A number of traditional black and white darkroom techniques have been applied to the scanned image to selectively control the contrast, including selective Curves adjustments and dodging and burning. Making these alterations to Adjustment Layers means you can fine-tune the results without affecting the underlying image.
Digital tilt-shift effects are increasingly popular, but for architectural and interiors photographer Paul Freeman, doing it in-camera has always been the preferred method. Like Joe Cornish (see page 45), Freeman took this shot with a large-format Ebony 5x4 camera. "It's strictly speaking called 'reverse Scheimpflug'," he says, "but 'tilt-shift' will do. Most architectural photography uses camera movements to make a more accurate rendering of a structure, but here I used them to do the opposite – tilting both the front and back of the camera to reduce the depth of field. Tilting the back also causes some perspective distortion, which helps to create the dreamlike effect."
"The film I used was the now-obsolete Polaroid Type 55, which gives both a 5x4-inch print and a negative," Freeman continues. "The immediacy of the positive print is pretty much like shooting digital, but you can also peel off a negative and print or scan it, which adds another dimension. After washing the film, I scanned it and enhanced the image fairly extensively in Photoshop. The corner shading was partly caused by the lens and extreme camera movements, but I added Burn layers to create more drama. I also masked out the clocks and used a Dodge layer and Curve layer to bring them out and add more contrast."
Katmai National Park is a popular place for photographers as the local bears stand in close proximity to each other as they catch fish. However, by moving away from the usual shooting spots and putting himself in a different position, Bloom has managed to get a far more individual photograph.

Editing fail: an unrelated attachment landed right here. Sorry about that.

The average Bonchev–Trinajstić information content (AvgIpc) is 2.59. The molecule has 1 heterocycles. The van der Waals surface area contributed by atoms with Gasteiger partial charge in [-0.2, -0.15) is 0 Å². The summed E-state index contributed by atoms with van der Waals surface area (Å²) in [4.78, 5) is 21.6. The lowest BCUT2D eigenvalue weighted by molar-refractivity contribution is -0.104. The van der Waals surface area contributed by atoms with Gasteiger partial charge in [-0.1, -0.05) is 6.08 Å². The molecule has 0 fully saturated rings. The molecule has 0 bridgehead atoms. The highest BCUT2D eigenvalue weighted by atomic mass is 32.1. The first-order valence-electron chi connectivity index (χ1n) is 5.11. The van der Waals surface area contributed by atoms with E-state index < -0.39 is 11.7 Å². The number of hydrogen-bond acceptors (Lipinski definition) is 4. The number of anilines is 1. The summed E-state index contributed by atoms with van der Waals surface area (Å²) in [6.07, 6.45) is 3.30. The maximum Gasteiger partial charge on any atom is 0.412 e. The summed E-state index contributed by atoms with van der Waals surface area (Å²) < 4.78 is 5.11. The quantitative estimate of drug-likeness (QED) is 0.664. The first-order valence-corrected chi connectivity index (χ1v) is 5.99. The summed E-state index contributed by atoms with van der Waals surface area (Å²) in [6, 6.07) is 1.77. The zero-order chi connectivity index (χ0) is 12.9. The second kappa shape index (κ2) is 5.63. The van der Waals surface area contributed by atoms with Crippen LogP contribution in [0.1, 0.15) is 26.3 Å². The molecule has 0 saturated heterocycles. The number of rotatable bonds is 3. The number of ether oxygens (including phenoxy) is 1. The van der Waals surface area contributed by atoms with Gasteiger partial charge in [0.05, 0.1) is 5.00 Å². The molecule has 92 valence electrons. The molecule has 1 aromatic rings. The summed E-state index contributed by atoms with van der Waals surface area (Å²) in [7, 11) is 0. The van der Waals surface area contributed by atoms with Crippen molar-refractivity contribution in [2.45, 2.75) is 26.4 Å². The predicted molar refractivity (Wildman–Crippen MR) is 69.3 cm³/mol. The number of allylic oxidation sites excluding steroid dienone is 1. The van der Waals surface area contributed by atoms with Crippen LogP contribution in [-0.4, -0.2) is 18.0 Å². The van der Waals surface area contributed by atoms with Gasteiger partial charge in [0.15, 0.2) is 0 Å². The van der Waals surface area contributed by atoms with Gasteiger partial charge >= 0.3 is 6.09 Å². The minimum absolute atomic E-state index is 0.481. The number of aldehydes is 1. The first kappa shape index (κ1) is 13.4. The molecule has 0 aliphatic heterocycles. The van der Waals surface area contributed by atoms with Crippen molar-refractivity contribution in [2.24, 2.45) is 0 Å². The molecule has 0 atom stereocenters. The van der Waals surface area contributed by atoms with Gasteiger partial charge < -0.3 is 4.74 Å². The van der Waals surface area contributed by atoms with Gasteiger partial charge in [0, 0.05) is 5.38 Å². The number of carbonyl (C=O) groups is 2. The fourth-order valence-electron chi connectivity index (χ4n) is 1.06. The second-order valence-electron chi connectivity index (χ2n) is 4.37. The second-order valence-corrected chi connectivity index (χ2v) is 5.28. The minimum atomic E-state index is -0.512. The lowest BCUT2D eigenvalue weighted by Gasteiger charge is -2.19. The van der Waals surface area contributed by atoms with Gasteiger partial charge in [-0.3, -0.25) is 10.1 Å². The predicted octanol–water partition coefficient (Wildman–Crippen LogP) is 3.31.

For this shot, Bloom's 1Ds was set to its predictive autofocus mode, so when the bear charged towards him the camera automatically made sure that it remained in focus. In a situation like this, getting the camera to take charge of the focusing means there is one less thing for you to worry about.
3. Focal length
When you're dealing with animals in the wild – especially ones that have the potential to easily kill you – you don't want to get too close to them. Steve used a fast, 300mm prime lens on his full-frame 1Ds for this shot, but a 200mm lens on an APS-C sized sensor would have the same pulling power.
4. Exposure settings
The combination of a wide aperture (f/5.6) and a fast shutter speed (1/1500 sec) has guaranteed two things: that the depth of field will be shallow enough to blur a distracting background and concentrate focus on the subject, and that the movement of the subject and the water will be 'frozen'.
Although Steve Bloom is a highly talented documentary and portrait photographer, he is perhaps best known as one of the world's greatest wildlife photographers. The photograph here comes from Untamed, one of Steve's iconic wildlife photography books, and is such a striking image that it was used on the cover of seven of its ten language editions.
"I was in Katmai National Park, on the Alaska Peninsular, photographing grizzly bears as they stood on the rocks where salmon swim upstream to spawn," Bloom explains. "I decided to move further downstream, where photographers don't usually go, and waded in to see what photographs I could get. The water quickly rose to stomach level, and my arms became tired as I held my Canon EOS-1Ds and 300mm f/2.8 lens above the surface.
"Then I looked up and saw this bear quite close to me. At first he just stood around in the water, quite oblivious to me, but when you're in close proximity to bears it's important to make them aware of you – they don't like being startled and it's impossible to outrun a bear, especially when you're waist-deep in water! So I made sure he knew I was there. It wasn't long before some salmon swam up between the bear and me, and he started to become excited, running straight towards the fish – and me. In the instant the bear ran towards me I managed to get a photograph, and as soon as I saw the picture I knew it was a contender for the cover of the book."
Although the bear looks as though he's charging the photographer, Bloom knew he was more excited by the fish in the river. He also made sure the bear was aware of his presence, so he wouldn't get 'spooked'. Understanding an animal's behaviour and respecting its territory is paramount to great wildlife photography – not just for your own well-being, but for that of your subject, too.
1. Mirror image
To create the reflected image, Parry clamped eight mirrors, each measuring 4x1ft, to C-stands. These were arranged around the subject (or, rather, around an assistant before De Niro arrived) to produce the 180° view, with the subject placed so that he would conceal the photographer's reflection.
2. Focal length